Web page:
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A Warning Label for Academic Discourse
Charles Jannuzi Sees a Gulf Between ESL Theory and Practice

Charles Jannuzi teaches EFL and comparative culture classes in Fukui, Japan. He has revised his comments from a posting about theory vs. practice on the NIFL-ESL listserv for this article on ESL MiniConference Online.

The subject of 'Theory for Teachers' came up on the NIFL-ESL list. This helped me to see that my views were neither pro-theory nor anti-theory in the usual sense. What separates 'academic theory' from 'effective practice' is that the academic tries to make things explicit in genres accepted for publication. This means the academic presents 'theory' in rather formulaic discourse away from the classroom. Academic discourse is sold as 'objective science or 'substantiated knowledge', but often it only presents the formal appearance of objectivity. Academic prose, even in the form of the 'research report' often presents overgeneralized theories which are uncritically accepted as 'objective' only because the formal trappings of academic genres have been met faithfully.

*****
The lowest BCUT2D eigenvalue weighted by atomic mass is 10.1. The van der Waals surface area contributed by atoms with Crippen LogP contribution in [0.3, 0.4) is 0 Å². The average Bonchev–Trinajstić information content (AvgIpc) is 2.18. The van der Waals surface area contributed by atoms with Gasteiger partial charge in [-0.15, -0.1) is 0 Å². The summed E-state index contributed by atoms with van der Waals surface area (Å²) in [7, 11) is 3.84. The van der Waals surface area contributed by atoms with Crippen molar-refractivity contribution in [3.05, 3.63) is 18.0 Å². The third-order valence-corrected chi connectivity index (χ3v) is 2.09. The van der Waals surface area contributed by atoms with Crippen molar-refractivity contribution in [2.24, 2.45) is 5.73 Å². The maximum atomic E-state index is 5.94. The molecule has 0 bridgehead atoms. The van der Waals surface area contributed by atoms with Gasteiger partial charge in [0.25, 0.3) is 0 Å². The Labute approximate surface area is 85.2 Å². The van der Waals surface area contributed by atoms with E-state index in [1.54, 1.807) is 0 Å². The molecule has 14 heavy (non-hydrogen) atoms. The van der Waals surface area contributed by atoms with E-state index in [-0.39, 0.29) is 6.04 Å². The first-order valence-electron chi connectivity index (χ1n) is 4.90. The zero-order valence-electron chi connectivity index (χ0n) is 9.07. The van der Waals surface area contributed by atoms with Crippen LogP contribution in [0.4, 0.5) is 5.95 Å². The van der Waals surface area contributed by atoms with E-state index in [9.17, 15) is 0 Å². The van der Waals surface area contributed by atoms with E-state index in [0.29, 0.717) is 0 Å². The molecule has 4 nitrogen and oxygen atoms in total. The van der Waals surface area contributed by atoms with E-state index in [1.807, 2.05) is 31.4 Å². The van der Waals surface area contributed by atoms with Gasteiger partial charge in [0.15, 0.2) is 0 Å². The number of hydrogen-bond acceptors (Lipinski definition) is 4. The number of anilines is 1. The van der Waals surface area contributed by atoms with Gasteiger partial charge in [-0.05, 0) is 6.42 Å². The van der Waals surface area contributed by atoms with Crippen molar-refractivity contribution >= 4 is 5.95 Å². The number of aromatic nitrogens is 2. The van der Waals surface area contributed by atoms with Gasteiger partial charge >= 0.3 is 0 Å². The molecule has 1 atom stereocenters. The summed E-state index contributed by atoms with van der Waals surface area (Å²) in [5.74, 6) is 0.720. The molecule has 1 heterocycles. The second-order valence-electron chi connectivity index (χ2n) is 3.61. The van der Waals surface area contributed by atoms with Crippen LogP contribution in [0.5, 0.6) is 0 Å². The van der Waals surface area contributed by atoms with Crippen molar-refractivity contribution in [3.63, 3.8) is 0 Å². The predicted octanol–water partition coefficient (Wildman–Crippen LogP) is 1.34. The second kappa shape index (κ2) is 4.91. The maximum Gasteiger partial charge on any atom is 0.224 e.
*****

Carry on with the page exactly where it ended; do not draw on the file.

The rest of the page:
Teachers' 'theories of practice' arise while performing in classrooms where students are effectively learning. Effective teachers must build up their body of guiding theory from their past experiences as well as their professional training and reading. It also takes patience, creativity and commitment. It is a bootstrap learning process whereby the more one knows the more one is able to learn and improve. Teachers' theories apply in ways far too interrelated and complex to be decontextualized and presented in academic discourse.

Teachers should still present their knowledge in formal outlets like articles and conference presentations, but, when they do so, we must realize we get only 'snapshots' and partial insights from them. Perhaps the best people to make sense of this incomplete information, though, are practicing teachers.

I'm not arguing those who theorize and write can't or don't teach. What I am saying, though, is that once we engage in the 'academic discourse' language game, we have to realize the limitations--and hopefully push the conventions (especially if we become editors). And a note of warning: playing the research and discourse games of the academic can actually seriously detract from our teaching!

Comment by Charles Jannuzi
Fukui, Japan

2002 ESL MiniConference Online